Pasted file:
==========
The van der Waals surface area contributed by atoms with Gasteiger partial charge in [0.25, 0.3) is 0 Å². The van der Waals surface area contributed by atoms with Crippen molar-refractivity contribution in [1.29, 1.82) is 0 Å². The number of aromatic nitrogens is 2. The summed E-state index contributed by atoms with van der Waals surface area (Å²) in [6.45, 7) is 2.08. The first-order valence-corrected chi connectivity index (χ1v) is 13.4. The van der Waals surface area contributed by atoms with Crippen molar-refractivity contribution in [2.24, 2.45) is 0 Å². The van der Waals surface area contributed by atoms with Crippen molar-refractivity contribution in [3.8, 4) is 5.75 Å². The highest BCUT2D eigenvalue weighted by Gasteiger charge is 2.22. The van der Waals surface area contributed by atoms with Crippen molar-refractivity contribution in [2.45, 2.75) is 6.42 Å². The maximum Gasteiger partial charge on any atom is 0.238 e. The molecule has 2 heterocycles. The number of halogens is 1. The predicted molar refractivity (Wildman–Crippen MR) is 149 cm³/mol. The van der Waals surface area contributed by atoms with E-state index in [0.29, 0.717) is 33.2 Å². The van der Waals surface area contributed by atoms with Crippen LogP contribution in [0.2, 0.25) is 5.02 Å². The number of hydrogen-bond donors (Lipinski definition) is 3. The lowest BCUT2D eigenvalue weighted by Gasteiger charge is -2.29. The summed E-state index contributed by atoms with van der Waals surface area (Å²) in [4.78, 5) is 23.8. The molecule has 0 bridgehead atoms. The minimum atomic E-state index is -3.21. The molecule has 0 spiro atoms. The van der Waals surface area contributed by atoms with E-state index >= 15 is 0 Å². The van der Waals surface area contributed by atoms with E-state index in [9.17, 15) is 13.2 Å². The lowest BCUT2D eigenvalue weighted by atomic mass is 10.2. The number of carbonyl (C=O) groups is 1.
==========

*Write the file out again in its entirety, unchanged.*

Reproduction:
The van der Waals surface area contributed by atoms with Gasteiger partial charge in [0.25, 0.3) is 0 Å². The van der Waals surface area contributed by atoms with Crippen molar-refractivity contribution in [1.29, 1.82) is 0 Å². The number of aromatic nitrogens is 2. The summed E-state index contributed by atoms with van der Waals surface area (Å²) in [6.45, 7) is 2.08. The first-order valence-corrected chi connectivity index (χ1v) is 13.4. The van der Waals surface area contributed by atoms with Crippen molar-refractivity contribution in [2.24, 2.45) is 0 Å². The van der Waals surface area contributed by atoms with Crippen molar-refractivity contribution in [3.8, 4) is 5.75 Å². The highest BCUT2D eigenvalue weighted by Gasteiger charge is 2.22. The van der Waals surface area contributed by atoms with Crippen molar-refractivity contribution in [2.45, 2.75) is 6.42 Å². The maximum Gasteiger partial charge on any atom is 0.238 e. The molecule has 2 heterocycles. The number of halogens is 1. The predicted molar refractivity (Wildman–Crippen MR) is 149 cm³/mol. The van der Waals surface area contributed by atoms with E-state index in [0.29, 0.717) is 33.2 Å². The van der Waals surface area contributed by atoms with Crippen LogP contribution in [0.2, 0.25) is 5.02 Å². The number of hydrogen-bond donors (Lipinski definition) is 3. The lowest BCUT2D eigenvalue weighted by Gasteiger charge is -2.29. The summed E-state index contributed by atoms with van der Waals surface area (Å²) in [4.78, 5) is 23.8. The molecule has 0 bridgehead atoms. The minimum atomic E-state index is -3.21. The molecule has 0 spiro atoms. The van der Waals surface area contributed by atoms with E-state index >= 15 is 0 Å². The van der Waals surface area contributed by atoms with E-state index in [9.17, 15) is 13.2 Å². The lowest BCUT2D eigenvalue weighted by atomic mass is 10.2. The number of carbonyl (C=O) groups is 1.